The unacceptable, ‘bad,’ solution: whole-population, statutory. UCI actors reject statutory public health interventions that target product supply and availability and impact on whole populations (and corporate profits). They produce and publicise a suite of reasons for why proposed policies are unacceptable and likely to fail with significant negative consequences. These include policy redundancy, incoherence, irregularity or illegality and the arguments that policies are regressive, not evidence-based and too restrictive, infringing on personal freedoms. In terms of negative consequences, UCIs consistently present potential corporate losses as public catastrophes. Thus, potential business impacts such as implementation costs, loss of sales, revenue, competitiveness, return on investment, possible closures and industry-specific job losses are almost always linked to and interwoven with impacts on the wider economy such as business closures across other sectors (eg, farming, advertising, informal sector), unemployment, smaller gross domestic product (GDP), reduced tax revenue, reduced foreign investment and slowed development for LMICs, and loss of industry investment in social justice projects or competitive sports. Meanwhile, UCI actors tend to remain silent on potential impacts on share prices, dividends and, sometimes, sales, all primary concerns for corporations but less likely to produce public sympathy or alarm. Another claim is that policies will fail or have failed elsewhere and will lead to perverse consequences such as confusing consumers. In some cases, especially in tobacco and alcohol, UCIs also argue that the policy will increase illicit trade and smuggling (despite, for example, the TI engaging in these77). The gambling industry argues that domestic restrictions will encourage people to seek (illegal) off-shore gambling sites.78


Taxonomy of Action Strategies

Corporations take a wide range of actions to persuade policy-makers and the public of the legitimacy and value of their framings. We identified six strategies of which four target the central domains of policy-making: policy-makers and policy processes; the law; evidence; support from diverse sections of society. A fifth targets how public health is conceived and delivered on the ground and aims to shape these in line with corporate interests. The last, managing reputations, is a cross-cutting strategy that permeates and facilitates all the others. Importantly, individual strategies and practices can both overlap and work synergistically, enhancing their effectiveness. While we have teased them out into separate categories to create the taxonomy, in real life they often represent composite actions or chains of events. The following is an example: corporations pay for research (shape evidence to manufacture doubt); issue press releases about the findings and put forward experts to the media (manufacture public support for industry position); and take research summaries to meetings with policy-makers (access and influence policy-making) (Table 4).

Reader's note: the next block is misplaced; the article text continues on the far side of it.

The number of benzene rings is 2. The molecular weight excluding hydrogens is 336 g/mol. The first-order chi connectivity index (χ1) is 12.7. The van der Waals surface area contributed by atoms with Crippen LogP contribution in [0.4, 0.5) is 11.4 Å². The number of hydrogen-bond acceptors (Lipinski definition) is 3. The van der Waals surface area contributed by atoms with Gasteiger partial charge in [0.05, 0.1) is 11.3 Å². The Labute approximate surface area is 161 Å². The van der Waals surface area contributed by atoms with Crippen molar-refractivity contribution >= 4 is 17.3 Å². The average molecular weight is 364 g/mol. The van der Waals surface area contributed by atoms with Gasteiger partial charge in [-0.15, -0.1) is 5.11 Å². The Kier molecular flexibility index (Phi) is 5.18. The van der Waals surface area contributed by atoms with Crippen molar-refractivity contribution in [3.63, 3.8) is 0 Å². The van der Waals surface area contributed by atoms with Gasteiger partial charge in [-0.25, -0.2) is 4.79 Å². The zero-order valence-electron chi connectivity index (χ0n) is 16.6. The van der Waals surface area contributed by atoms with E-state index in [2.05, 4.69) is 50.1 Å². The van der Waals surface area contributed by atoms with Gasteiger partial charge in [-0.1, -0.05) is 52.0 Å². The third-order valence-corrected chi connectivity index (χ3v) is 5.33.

Table 4. The Taxonomy of Action Strategies
Action Strategy Mechanisms Example Practices
Access and influence policy-making A-P1. Access policy-makers and policy spaces Give incentives: provide finances, resources, hospitality and gifts to politicians, officials, political parties, election campaigns, government departments, politicians’ selected charities, global organisations; give bribes.
Make threats: threaten policy-making bodies at all levels with loss of corporate investment, corporate relocation or job and revenue losses.
Use the ‘revolving door’ and create conflicts of interest: secure membership of or control policy-making bodies, working/technical/ advisory groups and committees, public-private economic and policy forums, national trade and conference delegations; conversely, recruit ex-officials/politicians to industry positions.
Seek regulatory capture: a form of corporate incursion into government with corporate representatives and their interests playing a central role in regulatory body/government decision-making.
Access standard-setting fora: use corporate consultants (scientific/health and safety) to access and enter into dialogue with standard-setting bodies.
A-P2. Attempt to influence policy processes and outcomes Gather intelligence: collect information on policies and politicians to inform lobbying.